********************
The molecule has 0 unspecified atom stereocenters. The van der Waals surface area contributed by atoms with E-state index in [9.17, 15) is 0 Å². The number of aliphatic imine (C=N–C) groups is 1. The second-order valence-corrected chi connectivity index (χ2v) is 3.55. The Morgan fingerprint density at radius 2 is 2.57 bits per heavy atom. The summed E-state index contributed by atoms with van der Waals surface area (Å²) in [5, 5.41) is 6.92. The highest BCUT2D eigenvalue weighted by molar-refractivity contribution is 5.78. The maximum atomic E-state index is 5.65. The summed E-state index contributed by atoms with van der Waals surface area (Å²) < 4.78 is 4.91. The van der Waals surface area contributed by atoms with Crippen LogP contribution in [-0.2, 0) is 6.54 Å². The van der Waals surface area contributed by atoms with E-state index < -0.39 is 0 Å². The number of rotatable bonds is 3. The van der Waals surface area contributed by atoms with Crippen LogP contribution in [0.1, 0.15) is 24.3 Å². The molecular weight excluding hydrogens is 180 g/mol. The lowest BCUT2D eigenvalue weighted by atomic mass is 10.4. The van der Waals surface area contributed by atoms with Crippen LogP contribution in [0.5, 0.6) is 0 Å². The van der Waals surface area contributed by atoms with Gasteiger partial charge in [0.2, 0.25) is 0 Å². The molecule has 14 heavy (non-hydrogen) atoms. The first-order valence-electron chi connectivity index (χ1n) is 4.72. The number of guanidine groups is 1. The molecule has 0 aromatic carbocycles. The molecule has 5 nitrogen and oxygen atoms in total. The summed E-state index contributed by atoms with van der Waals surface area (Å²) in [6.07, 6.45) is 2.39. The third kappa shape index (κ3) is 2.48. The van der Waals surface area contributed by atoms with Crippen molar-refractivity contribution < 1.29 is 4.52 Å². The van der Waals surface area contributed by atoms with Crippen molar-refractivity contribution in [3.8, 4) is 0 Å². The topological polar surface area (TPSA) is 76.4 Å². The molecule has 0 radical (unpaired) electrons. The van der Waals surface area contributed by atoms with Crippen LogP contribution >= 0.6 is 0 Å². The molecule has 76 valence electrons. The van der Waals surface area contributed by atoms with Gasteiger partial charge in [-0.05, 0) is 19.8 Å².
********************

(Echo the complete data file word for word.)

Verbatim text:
The molecule has 0 unspecified atom stereocenters. The van der Waals surface area contributed by atoms with E-state index in [9.17, 15) is 0 Å². The number of aliphatic imine (C=N–C) groups is 1. The second-order valence-corrected chi connectivity index (χ2v) is 3.55. The Morgan fingerprint density at radius 2 is 2.57 bits per heavy atom. The summed E-state index contributed by atoms with van der Waals surface area (Å²) in [5, 5.41) is 6.92. The highest BCUT2D eigenvalue weighted by molar-refractivity contribution is 5.78. The maximum atomic E-state index is 5.65. The summed E-state index contributed by atoms with van der Waals surface area (Å²) < 4.78 is 4.91. The van der Waals surface area contributed by atoms with Crippen LogP contribution in [-0.2, 0) is 6.54 Å². The van der Waals surface area contributed by atoms with E-state index < -0.39 is 0 Å². The number of rotatable bonds is 3. The van der Waals surface area contributed by atoms with Crippen LogP contribution in [0.1, 0.15) is 24.3 Å². The molecular weight excluding hydrogens is 180 g/mol. The lowest BCUT2D eigenvalue weighted by atomic mass is 10.4. The van der Waals surface area contributed by atoms with Crippen LogP contribution in [0.5, 0.6) is 0 Å². The van der Waals surface area contributed by atoms with Gasteiger partial charge in [0.2, 0.25) is 0 Å². The molecule has 14 heavy (non-hydrogen) atoms. The first-order valence-electron chi connectivity index (χ1n) is 4.72. The number of guanidine groups is 1. The molecule has 0 aromatic carbocycles. The molecule has 5 nitrogen and oxygen atoms in total. The summed E-state index contributed by atoms with van der Waals surface area (Å²) in [6.07, 6.45) is 2.39. The third kappa shape index (κ3) is 2.48. The van der Waals surface area contributed by atoms with Crippen molar-refractivity contribution < 1.29 is 4.52 Å². The van der Waals surface area contributed by atoms with Crippen molar-refractivity contribution in [3.8, 4) is 0 Å². The topological polar surface area (TPSA) is 76.4 Å². The molecule has 0 radical (unpaired) electrons. The van der Waals surface area contributed by atoms with Crippen LogP contribution >= 0.6 is 0 Å². The molecule has 76 valence electrons. The van der Waals surface area contributed by atoms with Gasteiger partial charge in [-0.05, 0) is 19.8 Å².